Chinese Balloon Shot Down

By Ashir Rao

Public Relations

From Jan. 29 to Feb. 4, a Chinese balloon flew over the United States, starting in Alaska. It was first sighted on Feb. 1 over Billings, Montana, by former Billings Gazette editor Chase Doak. One of Doak’s friends sent the pictures to various government agencies, thinking that it might be a UFO.The American military claimed that the balloon was a spy balloon run by Chinese intelligence. China denied these allegations, stating that the balloon was released for weather research. On Feb. 4, the US Air Force shot down the balloon. 

The next day, North American Aerospace Defense Command (NORAD) announced that they had been tracking the balloon for several days.  The Washington Post reported that although the balloon resembled a weather balloon in many ways, it could be carrying telecommunications equipment. Another expert wrote in the BBC that the balloon lasting as long as it did indicated that it “might have been more sophisticated than China claims.”

The balloon was shot down off the coast of South Carolina, and was quickly salvaged by The United States Navy. While China has requested that the US return the remains, the US refused to do so. On February 3, another balloon was spotted flying over Latin America, which China also claims was for research. 

The incident is straining already volatile relations between China, the US, and Canada. Secretary of State Antony Blinken canceled a scheduled diplomatic visit to Beijing. Internally, Americans were outraged, with ire from Republicans directed at President Biden for not ordering the balloon be destroyed sooner. The House of Representatives voted unanimously to condemn the incident, with US House Armed Services Mike Rogers characterizing the balloon as a calculated show of force.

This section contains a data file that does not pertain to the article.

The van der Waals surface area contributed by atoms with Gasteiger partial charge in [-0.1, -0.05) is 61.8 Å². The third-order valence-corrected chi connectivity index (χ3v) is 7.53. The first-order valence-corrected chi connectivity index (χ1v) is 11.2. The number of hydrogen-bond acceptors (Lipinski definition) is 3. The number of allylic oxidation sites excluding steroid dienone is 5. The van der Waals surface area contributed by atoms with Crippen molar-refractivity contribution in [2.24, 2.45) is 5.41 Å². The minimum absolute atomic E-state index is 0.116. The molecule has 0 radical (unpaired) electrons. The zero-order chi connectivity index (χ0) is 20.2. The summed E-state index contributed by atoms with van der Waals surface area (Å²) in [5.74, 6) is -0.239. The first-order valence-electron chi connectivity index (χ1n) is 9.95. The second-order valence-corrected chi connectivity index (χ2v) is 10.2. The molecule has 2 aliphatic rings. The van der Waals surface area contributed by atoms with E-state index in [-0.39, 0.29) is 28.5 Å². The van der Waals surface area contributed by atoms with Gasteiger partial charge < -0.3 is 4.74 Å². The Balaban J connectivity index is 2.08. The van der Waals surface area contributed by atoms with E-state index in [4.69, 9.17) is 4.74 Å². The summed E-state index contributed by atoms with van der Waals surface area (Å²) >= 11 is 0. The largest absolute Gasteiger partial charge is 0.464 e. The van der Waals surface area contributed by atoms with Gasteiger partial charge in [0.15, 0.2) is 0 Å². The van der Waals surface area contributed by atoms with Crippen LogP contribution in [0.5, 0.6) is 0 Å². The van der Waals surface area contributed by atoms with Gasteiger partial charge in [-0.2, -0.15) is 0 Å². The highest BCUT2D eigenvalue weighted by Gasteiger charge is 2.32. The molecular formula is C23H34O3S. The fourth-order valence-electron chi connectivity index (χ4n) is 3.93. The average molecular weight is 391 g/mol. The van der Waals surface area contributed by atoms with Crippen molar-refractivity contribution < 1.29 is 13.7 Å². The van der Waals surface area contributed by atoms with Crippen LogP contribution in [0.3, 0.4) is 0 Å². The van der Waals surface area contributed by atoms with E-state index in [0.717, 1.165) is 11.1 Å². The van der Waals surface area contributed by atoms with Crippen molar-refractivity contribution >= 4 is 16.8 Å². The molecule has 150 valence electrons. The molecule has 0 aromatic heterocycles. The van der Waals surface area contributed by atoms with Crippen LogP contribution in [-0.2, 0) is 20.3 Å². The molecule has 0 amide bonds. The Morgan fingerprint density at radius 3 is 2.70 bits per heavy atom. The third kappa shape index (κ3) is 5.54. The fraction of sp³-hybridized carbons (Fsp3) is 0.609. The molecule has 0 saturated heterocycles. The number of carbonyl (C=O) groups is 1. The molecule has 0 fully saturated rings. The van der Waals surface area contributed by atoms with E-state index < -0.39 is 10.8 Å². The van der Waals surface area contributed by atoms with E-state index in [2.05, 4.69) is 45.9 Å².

Other analysts were more skeptical, pointing out that a balloon is not an ideal spying method. Many criticized coverage of the balloon as unnecessarily exaggerated. Saturday Night Live performer Bowen Yang satirized the coverage of the incident with his line “Congrats! You shot a balloon.” 

The Chinese Ministry of Foreign Affairs still holds that the balloon was a “civilian airship used for research, mainly meteorological purposes” and that it was “Affected by the Westerlies and with limited self-steering capability, the airship deviated far from its planned course.” Chinese Vice Foreign Minister Xi Feng claimed that the US used excessive force against the balloon and should return it to China. 

(Sources: Washington Post, BBC, USA Today)

Categories: National, News

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